Well. I spent an hour composing this following email to our American Academy of Pediatrics CA3 Climate Change and Health Committee. Might as well cut and paste it and put it on this blog! All the items are so important, and as an MD most of them you literally just lend your name and can make a huge difference now. Isn’t that crazy? Most online petitions are not as impactful as these that I vette and pass on to our commitee members. Feel free to read and sign the petitions. If you would officially like to join our committee and are a pediatrician, comment below or email me at firstname.lastname@example.org and I will reply with my real account. But you can sign the following even if you are not an AAP member but you have to be a doctor or health care provider.
Hello AAP-CA3 Climate Change and Health Committee,
I felt overwhelmed yesteray at 430PM. I had a full packed day of morning clinic. I was happy to finish relatively on time, and had 20 minutes to make it home before my virtual meetings started. The truth is yesterday afternoon the rest of the department was OFF not working and not at meetings. I sat through meetings from 1230 to 430PM. The meetings were all about really important things like vaccination campaigns, and spreadsheets, virtual care, reducing racial and health inequities, mediCAL Performance Improvement Projects, perceptions of medical home, perception of bonding with primary care doctors, and on and on. This is important stuff and actually potentially is a decision to spend tens of thousands of dollars to evert millions in fines, and to publish our work to deploy virtual care as a way to reduce racial and health disparities. As I half dozed off at 230PM laying on the couch listening to the meeting, some comment by someone woke me up. I’m the only front-line MD that actually attends these meetings (some from other departments with their name of hte projects have never shown up) and then I start talking and spouting out ideas. The team is fantastic, but at the end of the day when the meeting is over – I have to do my part to actualize these ideas. I have lots of friends in our department that want to help, but when those ideas and proposed projects are swirling in my brain and I was the only one that attended the meeting and I’m the only one with the ideas and I haven’t yet fully articulated them to my colleagues – it can be overwhelming. I feel alone sometimes.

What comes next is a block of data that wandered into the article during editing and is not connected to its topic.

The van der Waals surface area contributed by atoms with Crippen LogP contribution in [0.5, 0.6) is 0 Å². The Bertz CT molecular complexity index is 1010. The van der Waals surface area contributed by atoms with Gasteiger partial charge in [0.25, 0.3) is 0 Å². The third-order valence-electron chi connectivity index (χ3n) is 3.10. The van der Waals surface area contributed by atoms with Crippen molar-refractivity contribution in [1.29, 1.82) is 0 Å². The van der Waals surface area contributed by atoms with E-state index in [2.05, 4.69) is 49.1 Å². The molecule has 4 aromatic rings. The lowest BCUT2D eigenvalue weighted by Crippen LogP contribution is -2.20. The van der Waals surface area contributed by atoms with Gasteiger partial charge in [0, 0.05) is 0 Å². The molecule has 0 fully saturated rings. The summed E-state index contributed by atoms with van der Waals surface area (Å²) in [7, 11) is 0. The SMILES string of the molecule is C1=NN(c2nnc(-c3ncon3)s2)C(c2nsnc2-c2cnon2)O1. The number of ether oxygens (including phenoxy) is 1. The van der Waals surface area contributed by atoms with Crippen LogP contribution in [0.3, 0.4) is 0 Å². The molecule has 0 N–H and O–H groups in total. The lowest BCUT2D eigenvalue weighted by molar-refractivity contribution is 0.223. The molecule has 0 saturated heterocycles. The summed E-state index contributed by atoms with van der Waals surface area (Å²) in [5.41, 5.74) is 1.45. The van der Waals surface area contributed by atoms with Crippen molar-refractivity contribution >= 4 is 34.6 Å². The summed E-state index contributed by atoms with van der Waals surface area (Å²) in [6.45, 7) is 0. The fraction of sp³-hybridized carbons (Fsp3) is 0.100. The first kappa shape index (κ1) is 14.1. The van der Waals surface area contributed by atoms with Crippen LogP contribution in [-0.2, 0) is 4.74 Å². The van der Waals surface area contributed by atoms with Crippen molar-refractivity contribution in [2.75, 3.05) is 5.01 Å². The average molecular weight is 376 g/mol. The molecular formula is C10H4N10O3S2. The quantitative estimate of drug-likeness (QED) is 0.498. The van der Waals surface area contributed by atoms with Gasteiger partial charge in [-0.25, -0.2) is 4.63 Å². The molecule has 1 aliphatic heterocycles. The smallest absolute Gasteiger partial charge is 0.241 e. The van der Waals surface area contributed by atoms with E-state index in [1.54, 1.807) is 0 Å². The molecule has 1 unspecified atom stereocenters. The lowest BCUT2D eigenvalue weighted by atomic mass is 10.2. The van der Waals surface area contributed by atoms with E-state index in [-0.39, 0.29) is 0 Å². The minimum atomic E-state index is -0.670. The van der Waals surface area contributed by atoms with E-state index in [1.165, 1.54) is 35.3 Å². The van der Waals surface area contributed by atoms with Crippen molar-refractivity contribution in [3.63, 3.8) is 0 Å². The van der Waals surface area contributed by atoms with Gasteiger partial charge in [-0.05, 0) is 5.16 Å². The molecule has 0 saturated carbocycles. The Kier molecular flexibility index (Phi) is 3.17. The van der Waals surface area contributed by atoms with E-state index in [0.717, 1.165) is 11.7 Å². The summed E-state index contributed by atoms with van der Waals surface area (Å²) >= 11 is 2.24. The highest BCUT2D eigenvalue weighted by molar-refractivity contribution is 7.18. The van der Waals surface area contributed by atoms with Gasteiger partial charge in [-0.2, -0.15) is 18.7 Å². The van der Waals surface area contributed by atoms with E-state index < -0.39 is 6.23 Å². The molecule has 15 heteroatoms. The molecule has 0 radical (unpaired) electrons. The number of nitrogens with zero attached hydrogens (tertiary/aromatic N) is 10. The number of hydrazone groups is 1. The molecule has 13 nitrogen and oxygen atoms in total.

I really need a lot of hope this morning. Yes there are several national events that are upsetting. The Notorious RBG died of pancreatic cancer and her body is not even laid to rest, and already an orange-hued president whose name rhymes with DUMP has offered forth a replacement. A good portion of the Republican Party is upsetting me especially Mitt Romney, as they seem to be falling in line as this was their deal with the orange dumpy devil. Let him do whatever he wants as long as he tilts the highest court to the right. Then there are over 200,000 deaths due to COVID-19 in the US. Those 200,000 lost lives have created concentric circles of grief that are creating ripples in our communities. Yesterday I delivered one of my personal N95s to the airport to a friend of a dear friend whose wife is also a friend of my sister, as he boarded a flight in an attempt to see a friend who is being pulled off the respirator dying of COVID19. He is part of my community, and needed to say his goodbye. I don’t do these last minute heroics lightly and pulled a crazy U-turn near the closed San Diego Airport Cellphone Parking Lot. I had to confess to Mr. Plastic Picker last night my attempt to get to the airport on time. I made it and I hope my friend’s friend is able to say his goodbyes.